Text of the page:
THE battle for the Nigerian presidency threatened to turn violent yesterday after reports that elections scheduled to take place this Saturday could be delayed by six weeks.
President Goodluck Jonathan is believed to have put pressure on the electoral commission to delay the poll. The move was ostensibly to give the military enough time to secure parts of the country that are under attack from Boko Haram, a terrorist organisation that has wrought havoc in the northeast, killing thousands of people and driving 1.5m from their homes.
Jonathan’s party, the People’s Democratic Party (PDP), has said the Islamist militants could prevent millions of people from voting unless they are pushed back.
A new force made up of troops from Nigeria, Cameroon and Chad began pounding insurgent strongholds last week to try to recapture territory under the Islamists’ control. The Nigerian army has said it needs more time for the offensive, which involves French warplanes, to succeed.
Military commanders are believed to have warned the head of the electoral commission that no soldiers will be available to provide security if the election takes place as planned on Saturday.
The ruling party also says a six-week delay, backed by the country’s security chief, will give election officials more time to deliver more than 20m voter cards that have yet to reach parts of the country.
The decision to delay the polls has enraged Jonathan’s opponents, however. They accuse the president — a Christian from the oil-rich Niger Delta in the south of the country — of trying to buy more time because he fears he will lose the election if it takes place as scheduled.
They say the delay is deliberately designed to damage his rival, Muhammadu Buhari, a retired major-general from the Muslim north who ran Nigeria for 20 months in the mid-1980s, by drying up his campaign funds.
Opinion polls put both candidates neck and neck on 42% , making it likely that the election — when it finally happens — will be the closest since the end of military rule in 1999.
It could also be one of the bloodiest, with Boko Haram continuing its rampage across the northeast and threats of a resurgence of separatism in the Niger Delta if Jonathan is defeated. Hundreds of people were killed in rioting after the last vote, in 2011.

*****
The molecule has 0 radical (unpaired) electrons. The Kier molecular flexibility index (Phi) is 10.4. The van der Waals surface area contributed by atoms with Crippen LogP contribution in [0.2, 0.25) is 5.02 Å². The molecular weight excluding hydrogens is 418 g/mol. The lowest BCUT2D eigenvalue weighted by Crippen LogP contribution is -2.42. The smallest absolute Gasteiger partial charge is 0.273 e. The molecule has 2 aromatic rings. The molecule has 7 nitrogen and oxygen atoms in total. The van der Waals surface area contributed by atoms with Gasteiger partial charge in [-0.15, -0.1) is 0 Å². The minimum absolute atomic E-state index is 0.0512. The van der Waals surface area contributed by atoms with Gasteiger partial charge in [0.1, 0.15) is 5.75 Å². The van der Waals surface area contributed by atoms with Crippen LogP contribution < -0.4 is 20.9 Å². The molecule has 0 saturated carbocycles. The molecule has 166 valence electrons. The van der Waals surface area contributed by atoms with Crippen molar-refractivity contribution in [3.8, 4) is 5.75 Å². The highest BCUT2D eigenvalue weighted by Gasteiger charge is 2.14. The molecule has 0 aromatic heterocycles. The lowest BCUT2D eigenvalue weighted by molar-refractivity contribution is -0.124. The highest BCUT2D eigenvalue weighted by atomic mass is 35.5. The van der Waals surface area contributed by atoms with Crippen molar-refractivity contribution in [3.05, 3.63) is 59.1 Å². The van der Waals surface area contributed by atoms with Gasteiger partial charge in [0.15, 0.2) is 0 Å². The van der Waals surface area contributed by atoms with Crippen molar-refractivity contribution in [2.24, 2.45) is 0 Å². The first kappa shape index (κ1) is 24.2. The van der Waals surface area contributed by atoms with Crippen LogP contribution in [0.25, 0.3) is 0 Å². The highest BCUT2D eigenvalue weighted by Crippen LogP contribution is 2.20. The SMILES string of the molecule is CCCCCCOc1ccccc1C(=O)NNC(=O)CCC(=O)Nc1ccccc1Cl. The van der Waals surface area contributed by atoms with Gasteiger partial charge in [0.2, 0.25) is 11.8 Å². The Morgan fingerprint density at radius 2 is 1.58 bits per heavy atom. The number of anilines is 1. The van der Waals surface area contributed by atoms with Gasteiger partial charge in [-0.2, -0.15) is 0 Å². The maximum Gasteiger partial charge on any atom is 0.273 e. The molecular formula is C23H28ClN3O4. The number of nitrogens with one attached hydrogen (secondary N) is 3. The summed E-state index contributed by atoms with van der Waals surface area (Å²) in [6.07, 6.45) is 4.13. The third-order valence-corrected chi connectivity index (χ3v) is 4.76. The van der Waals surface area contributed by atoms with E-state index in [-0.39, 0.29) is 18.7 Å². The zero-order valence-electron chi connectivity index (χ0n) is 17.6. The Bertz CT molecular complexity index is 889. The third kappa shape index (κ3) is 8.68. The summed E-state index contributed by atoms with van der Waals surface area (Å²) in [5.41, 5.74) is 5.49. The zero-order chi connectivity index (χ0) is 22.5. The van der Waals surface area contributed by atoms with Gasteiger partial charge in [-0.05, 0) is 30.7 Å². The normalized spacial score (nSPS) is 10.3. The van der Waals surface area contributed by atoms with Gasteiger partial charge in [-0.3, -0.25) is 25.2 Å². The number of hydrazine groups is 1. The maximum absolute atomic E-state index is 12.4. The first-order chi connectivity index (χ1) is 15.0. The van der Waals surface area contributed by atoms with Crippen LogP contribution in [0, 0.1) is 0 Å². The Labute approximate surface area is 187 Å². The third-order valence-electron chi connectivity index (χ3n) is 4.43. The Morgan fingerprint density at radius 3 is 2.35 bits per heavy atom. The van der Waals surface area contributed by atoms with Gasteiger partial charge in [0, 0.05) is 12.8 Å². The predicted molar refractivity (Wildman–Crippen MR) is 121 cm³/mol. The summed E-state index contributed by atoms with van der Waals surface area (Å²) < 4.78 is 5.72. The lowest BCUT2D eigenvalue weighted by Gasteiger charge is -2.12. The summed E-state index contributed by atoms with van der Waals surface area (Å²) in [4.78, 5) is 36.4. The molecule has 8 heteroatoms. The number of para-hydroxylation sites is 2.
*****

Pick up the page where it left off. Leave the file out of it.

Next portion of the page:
“There is a very high risk of violence, of attacks against northerners in the delta or against southerners living in the far north,” said Nnamdi Obasi, a Nigeria-based analyst with the International Crisis Group. “You could end up with a large number of people killed and a massive population exodus from both regions.”
Victory for Jonathan, who has ruled Africa’s most populous nation since 2010, will enrage many northerners angry with the president for his failure to push back Boko Haram. On Monday a female suicide bomber blew herself up minutes after he finished a campaign rally in the northern city of Gombe, which has come under attack from the Islamists.
The army’s failure to rescue more than 200 girls kidnapped by Boko Haram from a school almost 10 months ago is held up as proof of the president’s bungling incompetence.
However, victory for Buhari will equally incense southerners, who accuse him of wanting to split the country along ethnic lines — a fear stoked by Jonathan’s supporters, who claim Buhari and his party are secretly backing the Islamists, an allegation he has consistently denied.
It is precisely because of Boko Haram’s bloody success on the battlefield that Buhari stands a real chance of ousting Jonathan and his PDP, which has run Nigeria since civilian rule began.
Despite efforts by Jonathan’s supporters to portray his rival as a fundamentalist bent on spreading sharia (Islamic law), Buhari appeals to voters, who believe his military track record makes him the only person strong enough to crush the insurgents.Buhari’s supporters believe he will also weed out corruption in the armed forces, seen as the main reason for the Nigerian military’s failure to tackle the Islamist militants.
Yet his past is also his greatest weakness. Those who remember his rule say his “war against indiscipline” was carried out to “sadistic levels”. Soldiers whipped commuters for failing to form orderly queues at bus stops, while civil servants were forced to do to star jumps if they turned up late for work.
Although viewed as tough on corruption — which critics claim has flourished during Jonathan’s rule — Buhari is said to show little respect for the law. During his brief time in power a Nigerian politician was kidnapped in London, drugged and bundled into a shipping crate labelled “diplomatic baggage” at Stansted. There were claims Buhari’s government and two agents from Israel’s foreign intelligence agency, Mossad, were involved, but both countries denied this.
There are fears that a delay to the ballot will further spark violence: civil society groups say it could throw the election’s credibility into doubt, and fuel resentment among Buhari’s supporters should he lose.